SALT LAKE CITY -- Fifteen minutes after Pitt's season ended, NCAA officials opened the Panthers locker room to reporters.
At the first stall, freshman point guard James Robinson sat there sobbing uncontrollably.
Across the way, fellow freshman Steven Adams had tears in his eyes and could barely get through a brief interview without breaking down.
Simultaneously, at the postgame news conference 100 yards away, senior captain Tray Woodall could not compose himself.
He too broke down and cried.
After 40 minutes of suspect offense and another lackluster first-half effort, Pitt's bounce-back season was over.
No. 9 seed Wichita State blew out No. 8 seed Pitt, 73-55, in an NCAA second-round West Region game at EnergySolutions Arena.
"It's a bitter taste in my mouth to end my career with one of the worst games I've ever played in my history," Woodall said. "I'm sorry I let my team down. One of the worst games I've ever played."
It also doubled as one of Pitt's worst outings in the NCAA tournament. The 18-point margin of defeat was the largest for Pitt in the NCAA tournament in 20 years and the fourth-largest margin in its 24-game tournament history.
Wichita State, the second-place team from the Missouri Valley Conference, dominated the game across the board. The Shockers held Pitt to 35 percent shooting and held the Panthers to 1-for-17 shooting from behind the 3-point line. They won the rebounding margin by five and forced 15 turnovers.
Woodall's statistical line was particularly ugly. He was 1 for 12 from the field, 0 for 5 from 3-point range and had five turnovers.
Woodall's teammates couldn't pick him up, either.
Junior forward Lamar Patterson, the team's second-leading scorer, was 1 for 7 from the field.
Junior forward Talib Zanna, the third-leading scorer, was 1 for 4.
The only starter with more than two field goals was Adams, who registered his second double-double of the season with 13 points and 11 rebounds.
"We were too passive and not aggressive enough," Patterson said. "They forced those turnovers in the beginning and that slowed us down a little bit."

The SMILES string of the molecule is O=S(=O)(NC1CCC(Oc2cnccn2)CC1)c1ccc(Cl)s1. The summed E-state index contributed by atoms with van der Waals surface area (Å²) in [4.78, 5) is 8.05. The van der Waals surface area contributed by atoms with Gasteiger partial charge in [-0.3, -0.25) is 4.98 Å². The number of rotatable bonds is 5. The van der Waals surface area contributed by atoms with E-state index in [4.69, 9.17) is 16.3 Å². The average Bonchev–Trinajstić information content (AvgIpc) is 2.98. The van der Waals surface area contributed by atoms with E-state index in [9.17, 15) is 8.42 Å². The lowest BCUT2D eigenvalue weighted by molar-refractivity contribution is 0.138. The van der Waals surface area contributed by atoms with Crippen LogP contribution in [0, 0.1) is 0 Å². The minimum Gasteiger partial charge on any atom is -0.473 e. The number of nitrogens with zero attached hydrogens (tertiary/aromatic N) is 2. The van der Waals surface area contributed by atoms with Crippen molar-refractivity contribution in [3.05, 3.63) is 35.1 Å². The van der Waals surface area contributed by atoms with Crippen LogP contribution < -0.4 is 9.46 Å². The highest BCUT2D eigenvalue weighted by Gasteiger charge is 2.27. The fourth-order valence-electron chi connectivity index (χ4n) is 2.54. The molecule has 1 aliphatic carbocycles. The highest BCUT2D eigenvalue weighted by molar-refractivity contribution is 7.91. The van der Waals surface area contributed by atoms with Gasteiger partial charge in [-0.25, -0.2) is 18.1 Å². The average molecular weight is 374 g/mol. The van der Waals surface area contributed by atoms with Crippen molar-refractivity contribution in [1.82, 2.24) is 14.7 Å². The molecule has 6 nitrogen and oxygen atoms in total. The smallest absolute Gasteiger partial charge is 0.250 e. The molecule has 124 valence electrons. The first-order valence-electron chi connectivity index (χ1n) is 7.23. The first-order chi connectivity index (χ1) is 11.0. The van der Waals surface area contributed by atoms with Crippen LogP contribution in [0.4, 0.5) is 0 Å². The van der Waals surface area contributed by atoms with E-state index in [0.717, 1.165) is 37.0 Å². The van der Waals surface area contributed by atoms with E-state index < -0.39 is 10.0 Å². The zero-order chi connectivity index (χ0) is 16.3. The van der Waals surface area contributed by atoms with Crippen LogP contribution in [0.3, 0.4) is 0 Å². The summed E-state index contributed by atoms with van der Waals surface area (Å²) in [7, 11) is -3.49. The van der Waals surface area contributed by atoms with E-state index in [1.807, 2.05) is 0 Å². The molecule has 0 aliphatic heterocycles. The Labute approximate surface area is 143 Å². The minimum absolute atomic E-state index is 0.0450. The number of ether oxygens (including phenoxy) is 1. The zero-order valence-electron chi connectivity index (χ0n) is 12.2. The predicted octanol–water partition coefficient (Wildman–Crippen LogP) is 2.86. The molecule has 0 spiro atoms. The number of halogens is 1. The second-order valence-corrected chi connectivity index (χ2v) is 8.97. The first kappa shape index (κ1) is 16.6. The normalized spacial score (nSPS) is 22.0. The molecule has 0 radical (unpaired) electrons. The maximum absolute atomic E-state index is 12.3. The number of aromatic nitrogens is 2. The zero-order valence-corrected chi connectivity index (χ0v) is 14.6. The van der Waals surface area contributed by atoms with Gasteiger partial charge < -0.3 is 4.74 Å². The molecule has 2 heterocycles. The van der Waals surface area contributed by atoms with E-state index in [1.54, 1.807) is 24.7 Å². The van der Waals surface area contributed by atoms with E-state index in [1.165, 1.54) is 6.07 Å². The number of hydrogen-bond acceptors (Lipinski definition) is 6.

Pitt (24-9) had eight turnovers at halftime and trailed, 26-21. Wichita State quickly got up by double digits early in the second half and never allowed the Panthers to cut the deficit below eight in the final 12 minutes of the game.
"We knew they'd be aggressive," Robinson said. "We knew they were going to bring a lot of intensity. We just didn't match it. That was the No. 1 thing."
After its Big East tournament loss to Syracuse, in which the players admitted to putting forth a lackluster effort in the first half, the Panthers talked about how they wanted to bring the fight to opponents in the NCAA tournament.
But Wichita State (27-8) owned the hustle stats. The Shockers grabbed 11 offensive rebounds, recorded 10 steals and scored 21 points off Pit's 15 turnovers.
"Those guys punched us in the face early," Woodall said. "They kept attacking us and attacking us."
Despite those eight turnovers and shooting just 30 percent in the first half, the Panthers only trailed by five. Neither team had more than a two-point lead in the first 18:40 of the first half.
With 1:20 to go before halftime, Patterson was called for a flagrant foul for an inadvertent elbow on Wichita State guard Ron Baker. Baker converted one of two free throws, and the Shockers received possession.
On the ensuing possession, Malcolm Armstead, who led the Shockers with 22 points, grabbed an offensive rebound and scored with 34 seconds remaining that put the Shockers up by five at halftime.
"I think our guys were bothered by the flagrant foul call," coach Jamie Dixon said. "I tried to get them together on it. It was obviously inadvertent, but it was a call and it changed something. It seemed like that play bothered us more than it should have. It seemed like we didn't respond to that as well as we could have."
Dixon also didn't have an answer for the team's lack of aggression.
"I think they were far more aggressive than us early," Dixon said. "I don't know why that was, but we seemed to be on our heels. I can't explain it. One of the things we fought through, when we didn't make shots, we'd get impatient offensively. That's something we battled all year."
Robinson, the young freshman, might have summed the contest up best.
"We really didn't execute anything all night."
Ray Fittipaldo: email@example.com and Twitter @rayfitt1. First Published March 22, 2013 4:00 AM